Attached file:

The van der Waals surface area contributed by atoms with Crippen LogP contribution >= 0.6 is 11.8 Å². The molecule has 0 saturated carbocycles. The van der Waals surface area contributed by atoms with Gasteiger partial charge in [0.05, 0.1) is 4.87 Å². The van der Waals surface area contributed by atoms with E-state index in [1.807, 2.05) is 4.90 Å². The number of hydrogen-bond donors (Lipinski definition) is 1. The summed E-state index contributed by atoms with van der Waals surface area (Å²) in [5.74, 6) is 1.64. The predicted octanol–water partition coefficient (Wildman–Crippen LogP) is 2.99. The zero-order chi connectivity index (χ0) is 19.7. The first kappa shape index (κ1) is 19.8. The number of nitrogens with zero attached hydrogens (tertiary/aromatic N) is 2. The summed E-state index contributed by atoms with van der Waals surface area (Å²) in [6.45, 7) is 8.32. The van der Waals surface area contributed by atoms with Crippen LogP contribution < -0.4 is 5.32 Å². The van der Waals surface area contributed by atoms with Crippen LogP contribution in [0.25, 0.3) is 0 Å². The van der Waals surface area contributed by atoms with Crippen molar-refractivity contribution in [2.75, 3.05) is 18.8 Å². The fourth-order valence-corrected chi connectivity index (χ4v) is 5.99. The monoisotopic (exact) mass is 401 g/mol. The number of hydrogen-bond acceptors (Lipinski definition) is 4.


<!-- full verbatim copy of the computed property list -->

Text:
The van der Waals surface area contributed by atoms with Crippen LogP contribution >= 0.6 is 11.8 Å². The molecule has 0 saturated carbocycles. The van der Waals surface area contributed by atoms with Gasteiger partial charge in [0.05, 0.1) is 4.87 Å². The van der Waals surface area contributed by atoms with E-state index in [1.807, 2.05) is 4.90 Å². The number of hydrogen-bond donors (Lipinski definition) is 1. The summed E-state index contributed by atoms with van der Waals surface area (Å²) in [5.74, 6) is 1.64. The predicted octanol–water partition coefficient (Wildman–Crippen LogP) is 2.99. The zero-order chi connectivity index (χ0) is 19.7. The first kappa shape index (κ1) is 19.8. The number of nitrogens with zero attached hydrogens (tertiary/aromatic N) is 2. The summed E-state index contributed by atoms with van der Waals surface area (Å²) in [6.45, 7) is 8.32. The van der Waals surface area contributed by atoms with Crippen LogP contribution < -0.4 is 5.32 Å². The van der Waals surface area contributed by atoms with Crippen LogP contribution in [0.25, 0.3) is 0 Å². The van der Waals surface area contributed by atoms with Crippen molar-refractivity contribution in [2.75, 3.05) is 18.8 Å². The fourth-order valence-corrected chi connectivity index (χ4v) is 5.99. The monoisotopic (exact) mass is 401 g/mol. The number of hydrogen-bond acceptors (Lipinski definition) is 4.